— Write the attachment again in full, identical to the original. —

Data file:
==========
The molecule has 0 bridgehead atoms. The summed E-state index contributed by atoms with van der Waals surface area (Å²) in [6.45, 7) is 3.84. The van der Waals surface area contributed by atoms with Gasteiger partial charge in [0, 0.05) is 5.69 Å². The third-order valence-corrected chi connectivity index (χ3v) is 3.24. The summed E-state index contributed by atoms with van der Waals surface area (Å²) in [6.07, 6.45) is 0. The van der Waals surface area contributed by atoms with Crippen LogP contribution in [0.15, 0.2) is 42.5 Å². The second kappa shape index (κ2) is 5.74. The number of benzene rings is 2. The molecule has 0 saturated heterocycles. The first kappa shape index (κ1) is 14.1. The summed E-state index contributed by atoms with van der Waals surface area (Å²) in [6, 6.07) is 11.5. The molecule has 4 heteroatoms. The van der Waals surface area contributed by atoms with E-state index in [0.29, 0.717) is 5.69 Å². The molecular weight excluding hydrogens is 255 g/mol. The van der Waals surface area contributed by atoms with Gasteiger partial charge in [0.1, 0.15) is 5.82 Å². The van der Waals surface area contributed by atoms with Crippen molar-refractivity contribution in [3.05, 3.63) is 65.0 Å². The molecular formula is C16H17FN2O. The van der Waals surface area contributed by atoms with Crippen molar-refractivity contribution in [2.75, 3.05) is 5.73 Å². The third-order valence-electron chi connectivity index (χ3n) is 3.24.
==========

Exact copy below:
The molecule has 0 bridgehead atoms. The summed E-state index contributed by atoms with van der Waals surface area (Å²) in [6.45, 7) is 3.84. The van der Waals surface area contributed by atoms with Gasteiger partial charge in [0, 0.05) is 5.69 Å². The third-order valence-corrected chi connectivity index (χ3v) is 3.24. The summed E-state index contributed by atoms with van der Waals surface area (Å²) in [6.07, 6.45) is 0. The van der Waals surface area contributed by atoms with Crippen LogP contribution in [0.15, 0.2) is 42.5 Å². The second kappa shape index (κ2) is 5.74. The number of benzene rings is 2. The molecule has 0 saturated heterocycles. The first kappa shape index (κ1) is 14.1. The summed E-state index contributed by atoms with van der Waals surface area (Å²) in [6, 6.07) is 11.5. The molecule has 4 heteroatoms. The van der Waals surface area contributed by atoms with E-state index in [0.29, 0.717) is 5.69 Å². The molecular weight excluding hydrogens is 255 g/mol. The van der Waals surface area contributed by atoms with Gasteiger partial charge in [0.1, 0.15) is 5.82 Å². The van der Waals surface area contributed by atoms with Crippen molar-refractivity contribution in [3.05, 3.63) is 65.0 Å². The molecular formula is C16H17FN2O. The van der Waals surface area contributed by atoms with Crippen molar-refractivity contribution in [2.75, 3.05) is 5.73 Å². The third-order valence-electron chi connectivity index (χ3n) is 3.24.